Usually the electrical characteristics of molecular tunnel junctions are determined by DC methods. It is difficult to disentangle the contribution of each component of the junction, e.g., the molecule−electrode contacts, protective layer (if present), or the SAM, to the electrical characteristics of the junctions using the DC methods. We showed that frequency dependent AC measurements (impedance spectroscopy) make it possible to separate the contribution of each component in the molecular junction (see J. Am. Chem. Soc. 2014136, 11134-11144) and on top of that also allows to determine the capacitance of the SAMs inside the junctions. We found that the contact resistance is dominated by the SAM−top contact resistance (and not by the conductive layer of GaOx) and is independent of molecular chain length while the oxide layer becomes important and dominates the electrical characteristics when its thickness was intentionally increased electrochemically to roughly 5 nm prior to junction fabrication (see J. Am. Chem. Soc. 2014136, 11134-11144). The estimated resistance per molecule is found to be similar to values obtained by single molecule experiments. In addition, we found that the molecule-electrode contact resistance are independent of the applied bias and temperature indicating that the contacts are well-behaved and the thin oxide layer can be ignored (because its resistance is far smaller than that of the SAM).

Fig 2 : A schematic illustration of a SAM-based tunnel junction and equivalent circuits.

We used this technique to demonstrate a 4-fold increase in the dielectric constant (see Adv. Mater. 2015, 27, 6689–6695) by altering a single polarizable atom.

Fig 3 : A schematic illustration of SC11X based junctions and the dependence of tunneling current and dielectric constant on the terminal group.

Molecule-Electrode Interface Engineering

We showed that the coupling of a molecule with the electrodes can be controlled by spatially varying a ferrocene moiety along an alkylthiolate backbone. The junctions of the form AgTS-SCnFcC13-n//GaOx/EGaIn show how rectification varies with n as seen in the following figure. (see Nat. Commun. 2015, 6, 6324)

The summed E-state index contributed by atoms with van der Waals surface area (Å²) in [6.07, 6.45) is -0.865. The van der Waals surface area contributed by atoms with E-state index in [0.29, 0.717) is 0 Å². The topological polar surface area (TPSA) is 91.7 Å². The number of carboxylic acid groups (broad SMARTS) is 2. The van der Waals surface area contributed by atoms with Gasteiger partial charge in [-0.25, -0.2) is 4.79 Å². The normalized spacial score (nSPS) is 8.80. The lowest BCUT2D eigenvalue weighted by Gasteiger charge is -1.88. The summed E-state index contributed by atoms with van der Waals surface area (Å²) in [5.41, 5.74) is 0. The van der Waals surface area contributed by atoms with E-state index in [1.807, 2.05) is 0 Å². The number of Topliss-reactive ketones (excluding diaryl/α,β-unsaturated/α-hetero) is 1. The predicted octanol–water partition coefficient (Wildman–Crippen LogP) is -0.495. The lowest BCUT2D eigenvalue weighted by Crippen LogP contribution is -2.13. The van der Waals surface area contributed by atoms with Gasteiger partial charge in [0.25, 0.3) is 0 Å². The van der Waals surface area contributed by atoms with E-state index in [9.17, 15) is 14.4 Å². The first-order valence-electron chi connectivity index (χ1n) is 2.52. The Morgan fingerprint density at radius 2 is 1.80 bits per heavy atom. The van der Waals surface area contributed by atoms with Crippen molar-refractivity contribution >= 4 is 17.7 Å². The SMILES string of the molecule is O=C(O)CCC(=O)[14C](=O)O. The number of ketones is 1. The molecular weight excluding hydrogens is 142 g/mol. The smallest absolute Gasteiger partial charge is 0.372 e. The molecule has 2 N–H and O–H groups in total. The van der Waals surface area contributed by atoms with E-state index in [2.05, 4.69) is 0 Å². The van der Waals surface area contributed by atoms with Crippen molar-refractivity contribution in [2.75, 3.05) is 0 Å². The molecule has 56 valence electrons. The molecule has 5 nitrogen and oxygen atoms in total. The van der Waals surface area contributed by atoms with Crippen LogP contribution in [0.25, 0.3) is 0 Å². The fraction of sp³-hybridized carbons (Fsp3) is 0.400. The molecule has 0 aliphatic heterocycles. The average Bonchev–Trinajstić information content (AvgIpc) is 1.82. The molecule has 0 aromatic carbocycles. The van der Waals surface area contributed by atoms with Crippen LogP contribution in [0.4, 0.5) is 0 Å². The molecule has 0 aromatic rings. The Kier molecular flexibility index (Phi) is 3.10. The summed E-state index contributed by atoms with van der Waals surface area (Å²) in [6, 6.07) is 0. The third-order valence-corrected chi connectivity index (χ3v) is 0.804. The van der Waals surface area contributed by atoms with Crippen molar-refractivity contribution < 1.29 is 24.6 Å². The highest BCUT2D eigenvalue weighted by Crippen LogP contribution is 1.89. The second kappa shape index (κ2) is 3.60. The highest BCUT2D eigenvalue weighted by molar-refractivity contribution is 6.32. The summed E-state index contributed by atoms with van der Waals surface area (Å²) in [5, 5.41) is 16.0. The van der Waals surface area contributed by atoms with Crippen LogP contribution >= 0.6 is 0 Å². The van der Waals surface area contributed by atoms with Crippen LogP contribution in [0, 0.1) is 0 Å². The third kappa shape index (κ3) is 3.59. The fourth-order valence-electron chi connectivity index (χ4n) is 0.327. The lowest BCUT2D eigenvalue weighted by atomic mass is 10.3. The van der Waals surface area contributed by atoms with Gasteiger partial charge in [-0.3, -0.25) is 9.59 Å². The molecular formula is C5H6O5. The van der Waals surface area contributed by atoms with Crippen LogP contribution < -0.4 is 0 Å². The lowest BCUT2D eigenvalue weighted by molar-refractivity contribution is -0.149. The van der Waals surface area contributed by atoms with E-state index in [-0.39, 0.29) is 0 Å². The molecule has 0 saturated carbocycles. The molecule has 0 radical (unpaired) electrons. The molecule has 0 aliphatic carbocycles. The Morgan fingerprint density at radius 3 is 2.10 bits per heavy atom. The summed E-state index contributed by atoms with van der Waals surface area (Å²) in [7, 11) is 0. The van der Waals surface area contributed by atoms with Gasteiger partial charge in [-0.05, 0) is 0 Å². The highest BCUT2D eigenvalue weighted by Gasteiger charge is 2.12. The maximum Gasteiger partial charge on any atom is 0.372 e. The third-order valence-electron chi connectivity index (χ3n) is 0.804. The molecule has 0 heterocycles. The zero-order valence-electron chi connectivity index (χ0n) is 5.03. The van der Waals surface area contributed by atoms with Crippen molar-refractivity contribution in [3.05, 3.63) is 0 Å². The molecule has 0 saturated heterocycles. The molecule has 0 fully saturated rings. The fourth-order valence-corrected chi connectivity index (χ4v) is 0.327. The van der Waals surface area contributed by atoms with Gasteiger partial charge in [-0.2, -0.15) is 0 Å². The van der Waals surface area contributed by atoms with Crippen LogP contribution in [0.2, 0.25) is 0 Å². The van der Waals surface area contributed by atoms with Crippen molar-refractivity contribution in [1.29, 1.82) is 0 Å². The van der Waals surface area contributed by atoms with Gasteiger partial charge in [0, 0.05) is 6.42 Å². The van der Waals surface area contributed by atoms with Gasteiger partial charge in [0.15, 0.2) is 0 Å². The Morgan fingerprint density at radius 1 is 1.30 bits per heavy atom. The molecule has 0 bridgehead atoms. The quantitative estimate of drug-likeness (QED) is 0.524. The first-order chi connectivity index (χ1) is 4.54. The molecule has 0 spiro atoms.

Biomolecular electronics

Investigation of the mechanisms of efficient long-range charge transport in biological systems is the key to understanding various biological processes in nature. The mechanism of charge transport across such systems will lead to interesting technological applications in biomolecule-based sensors or biomolecular spin-electronics. We fabricated and studied temperature and iron loading dependent electron transport through ferritin monolayer assembled on AuTS substrate. We found that three distinct mechanisms of electron transport:  coherent tunneling for biomolecular tunnel junction with small tunneling distance d < 7 nm, sequential tunneling electron transport process operative when d > 8 nm and hopping mechanism dominating for apoferritin sample without metal ion. We showed that electrons can tunnel through ~12 nm in across ferritin (obtained from our collaborator Sierin Lim). The mechanism of electron transport and interfacial magnetic interactions are investigated by temperature-dependent measurements, variation in particle size and XMCD at the SINS beamline at SSLS. (see Adv. Mater. 2016, 28, 1824–1830)

Fig 4: A schematic illustration of a ferritin-based tunnel junction GaOx/EGaIn stabilised in PDMS through-hole device. This work was highlighted by Advanced Materials as a cover.